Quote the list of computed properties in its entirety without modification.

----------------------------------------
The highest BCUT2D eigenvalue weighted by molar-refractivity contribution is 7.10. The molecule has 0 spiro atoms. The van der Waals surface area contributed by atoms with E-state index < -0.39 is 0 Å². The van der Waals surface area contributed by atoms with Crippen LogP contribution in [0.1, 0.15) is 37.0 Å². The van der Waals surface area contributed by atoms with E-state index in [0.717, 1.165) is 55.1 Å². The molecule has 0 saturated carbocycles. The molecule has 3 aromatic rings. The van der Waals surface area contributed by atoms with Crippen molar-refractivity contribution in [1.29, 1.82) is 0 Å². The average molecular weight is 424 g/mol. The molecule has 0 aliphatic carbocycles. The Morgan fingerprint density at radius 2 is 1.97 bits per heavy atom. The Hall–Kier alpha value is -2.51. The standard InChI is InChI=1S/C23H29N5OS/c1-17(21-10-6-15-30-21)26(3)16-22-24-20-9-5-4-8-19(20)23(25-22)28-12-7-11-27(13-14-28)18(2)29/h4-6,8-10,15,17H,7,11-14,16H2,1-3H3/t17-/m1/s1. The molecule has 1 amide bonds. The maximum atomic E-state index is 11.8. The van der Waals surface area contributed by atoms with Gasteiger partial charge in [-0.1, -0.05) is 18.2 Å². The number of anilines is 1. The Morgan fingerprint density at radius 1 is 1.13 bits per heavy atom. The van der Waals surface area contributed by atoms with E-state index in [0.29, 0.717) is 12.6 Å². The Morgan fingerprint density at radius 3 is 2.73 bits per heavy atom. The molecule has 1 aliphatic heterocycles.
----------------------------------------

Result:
The highest BCUT2D eigenvalue weighted by molar-refractivity contribution is 7.10. The molecule has 0 spiro atoms. The van der Waals surface area contributed by atoms with E-state index < -0.39 is 0 Å². The van der Waals surface area contributed by atoms with Crippen LogP contribution in [0.1, 0.15) is 37.0 Å². The van der Waals surface area contributed by atoms with E-state index in [0.717, 1.165) is 55.1 Å². The molecule has 0 saturated carbocycles. The molecule has 3 aromatic rings. The van der Waals surface area contributed by atoms with Crippen molar-refractivity contribution in [1.29, 1.82) is 0 Å². The average molecular weight is 424 g/mol. The molecule has 0 aliphatic carbocycles. The Morgan fingerprint density at radius 2 is 1.97 bits per heavy atom. The Hall–Kier alpha value is -2.51. The standard InChI is InChI=1S/C23H29N5OS/c1-17(21-10-6-15-30-21)26(3)16-22-24-20-9-5-4-8-19(20)23(25-22)28-12-7-11-27(13-14-28)18(2)29/h4-6,8-10,15,17H,7,11-14,16H2,1-3H3/t17-/m1/s1. The molecule has 1 amide bonds. The maximum atomic E-state index is 11.8. The van der Waals surface area contributed by atoms with Gasteiger partial charge in [-0.1, -0.05) is 18.2 Å². The number of anilines is 1. The Morgan fingerprint density at radius 1 is 1.13 bits per heavy atom. The van der Waals surface area contributed by atoms with E-state index in [0.29, 0.717) is 12.6 Å². The Morgan fingerprint density at radius 3 is 2.73 bits per heavy atom. The molecule has 1 aliphatic heterocycles.